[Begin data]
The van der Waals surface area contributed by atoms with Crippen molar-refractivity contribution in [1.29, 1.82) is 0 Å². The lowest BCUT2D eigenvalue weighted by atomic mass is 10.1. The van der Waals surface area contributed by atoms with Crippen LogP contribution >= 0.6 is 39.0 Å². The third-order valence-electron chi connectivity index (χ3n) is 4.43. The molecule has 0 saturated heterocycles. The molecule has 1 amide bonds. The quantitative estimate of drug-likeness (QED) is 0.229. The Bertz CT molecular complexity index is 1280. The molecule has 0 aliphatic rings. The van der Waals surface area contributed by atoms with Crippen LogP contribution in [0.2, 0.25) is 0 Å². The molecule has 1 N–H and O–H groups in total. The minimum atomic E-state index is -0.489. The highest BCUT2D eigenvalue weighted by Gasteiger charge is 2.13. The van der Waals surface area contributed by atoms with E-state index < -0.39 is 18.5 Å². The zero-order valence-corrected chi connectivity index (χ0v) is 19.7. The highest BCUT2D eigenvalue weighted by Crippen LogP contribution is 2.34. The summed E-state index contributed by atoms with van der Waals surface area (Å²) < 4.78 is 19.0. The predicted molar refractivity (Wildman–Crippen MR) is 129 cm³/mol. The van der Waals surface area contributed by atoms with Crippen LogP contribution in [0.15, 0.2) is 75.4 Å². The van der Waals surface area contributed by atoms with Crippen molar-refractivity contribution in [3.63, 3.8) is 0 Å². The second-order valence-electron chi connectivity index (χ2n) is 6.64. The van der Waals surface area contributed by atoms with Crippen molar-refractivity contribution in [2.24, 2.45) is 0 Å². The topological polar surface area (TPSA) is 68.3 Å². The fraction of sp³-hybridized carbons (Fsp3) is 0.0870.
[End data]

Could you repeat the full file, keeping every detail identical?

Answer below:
The van der Waals surface area contributed by atoms with Crippen molar-refractivity contribution in [1.29, 1.82) is 0 Å². The lowest BCUT2D eigenvalue weighted by atomic mass is 10.1. The van der Waals surface area contributed by atoms with Crippen LogP contribution >= 0.6 is 39.0 Å². The third-order valence-electron chi connectivity index (χ3n) is 4.43. The molecule has 0 saturated heterocycles. The molecule has 1 amide bonds. The quantitative estimate of drug-likeness (QED) is 0.229. The Bertz CT molecular complexity index is 1280. The molecule has 0 aliphatic rings. The van der Waals surface area contributed by atoms with Crippen LogP contribution in [0.2, 0.25) is 0 Å². The molecule has 1 N–H and O–H groups in total. The minimum atomic E-state index is -0.489. The highest BCUT2D eigenvalue weighted by Gasteiger charge is 2.13. The van der Waals surface area contributed by atoms with E-state index < -0.39 is 18.5 Å². The zero-order valence-corrected chi connectivity index (χ0v) is 19.7. The highest BCUT2D eigenvalue weighted by Crippen LogP contribution is 2.34. The summed E-state index contributed by atoms with van der Waals surface area (Å²) < 4.78 is 19.0. The predicted molar refractivity (Wildman–Crippen MR) is 129 cm³/mol. The van der Waals surface area contributed by atoms with Crippen LogP contribution in [0.15, 0.2) is 75.4 Å². The van der Waals surface area contributed by atoms with Crippen molar-refractivity contribution in [3.63, 3.8) is 0 Å². The second-order valence-electron chi connectivity index (χ2n) is 6.64. The van der Waals surface area contributed by atoms with Crippen molar-refractivity contribution in [2.24, 2.45) is 0 Å². The topological polar surface area (TPSA) is 68.3 Å². The fraction of sp³-hybridized carbons (Fsp3) is 0.0870.